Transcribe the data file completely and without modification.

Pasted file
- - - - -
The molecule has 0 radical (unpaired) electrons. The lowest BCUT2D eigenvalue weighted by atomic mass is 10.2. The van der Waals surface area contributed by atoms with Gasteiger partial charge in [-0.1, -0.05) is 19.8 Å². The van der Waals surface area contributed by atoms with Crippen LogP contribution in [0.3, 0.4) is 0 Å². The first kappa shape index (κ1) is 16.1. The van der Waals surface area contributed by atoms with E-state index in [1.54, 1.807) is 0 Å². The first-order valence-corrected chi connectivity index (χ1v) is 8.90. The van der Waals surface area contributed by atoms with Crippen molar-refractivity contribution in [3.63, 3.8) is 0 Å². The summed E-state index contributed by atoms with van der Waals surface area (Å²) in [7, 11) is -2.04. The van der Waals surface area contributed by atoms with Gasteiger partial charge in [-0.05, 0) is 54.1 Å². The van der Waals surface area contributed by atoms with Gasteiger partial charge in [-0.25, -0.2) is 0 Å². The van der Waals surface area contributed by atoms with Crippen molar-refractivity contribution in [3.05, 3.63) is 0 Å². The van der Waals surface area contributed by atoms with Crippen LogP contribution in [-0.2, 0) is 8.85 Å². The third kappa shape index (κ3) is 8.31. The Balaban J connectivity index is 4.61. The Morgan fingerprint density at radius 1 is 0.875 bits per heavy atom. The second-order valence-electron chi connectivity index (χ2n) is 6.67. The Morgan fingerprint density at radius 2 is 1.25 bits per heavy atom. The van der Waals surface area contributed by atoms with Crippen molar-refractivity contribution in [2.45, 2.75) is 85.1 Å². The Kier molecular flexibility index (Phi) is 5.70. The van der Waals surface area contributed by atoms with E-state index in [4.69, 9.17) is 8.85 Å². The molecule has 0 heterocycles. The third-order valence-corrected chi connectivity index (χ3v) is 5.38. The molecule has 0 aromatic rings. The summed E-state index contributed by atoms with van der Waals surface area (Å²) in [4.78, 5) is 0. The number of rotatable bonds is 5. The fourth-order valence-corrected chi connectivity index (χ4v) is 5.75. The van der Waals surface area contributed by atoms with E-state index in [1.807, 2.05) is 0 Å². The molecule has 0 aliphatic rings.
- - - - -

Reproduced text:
The molecule has 0 radical (unpaired) electrons. The lowest BCUT2D eigenvalue weighted by atomic mass is 10.2. The van der Waals surface area contributed by atoms with Gasteiger partial charge in [-0.1, -0.05) is 19.8 Å². The van der Waals surface area contributed by atoms with Crippen LogP contribution in [0.3, 0.4) is 0 Å². The first kappa shape index (κ1) is 16.1. The van der Waals surface area contributed by atoms with E-state index in [1.54, 1.807) is 0 Å². The first-order valence-corrected chi connectivity index (χ1v) is 8.90. The van der Waals surface area contributed by atoms with Crippen molar-refractivity contribution in [3.63, 3.8) is 0 Å². The summed E-state index contributed by atoms with van der Waals surface area (Å²) in [7, 11) is -2.04. The van der Waals surface area contributed by atoms with Gasteiger partial charge in [-0.05, 0) is 54.1 Å². The van der Waals surface area contributed by atoms with Gasteiger partial charge in [-0.25, -0.2) is 0 Å². The van der Waals surface area contributed by atoms with Crippen molar-refractivity contribution in [3.05, 3.63) is 0 Å². The van der Waals surface area contributed by atoms with Crippen LogP contribution in [-0.2, 0) is 8.85 Å². The third kappa shape index (κ3) is 8.31. The Balaban J connectivity index is 4.61. The Morgan fingerprint density at radius 1 is 0.875 bits per heavy atom. The second-order valence-electron chi connectivity index (χ2n) is 6.67. The Morgan fingerprint density at radius 2 is 1.25 bits per heavy atom. The van der Waals surface area contributed by atoms with Crippen molar-refractivity contribution in [2.45, 2.75) is 85.1 Å². The Kier molecular flexibility index (Phi) is 5.70. The van der Waals surface area contributed by atoms with E-state index in [4.69, 9.17) is 8.85 Å². The molecule has 0 heterocycles. The third-order valence-corrected chi connectivity index (χ3v) is 5.38. The molecule has 0 aromatic rings. The summed E-state index contributed by atoms with van der Waals surface area (Å²) in [4.78, 5) is 0. The number of rotatable bonds is 5. The fourth-order valence-corrected chi connectivity index (χ4v) is 5.75. The van der Waals surface area contributed by atoms with E-state index in [1.807, 2.05) is 0 Å². The molecule has 0 aliphatic rings.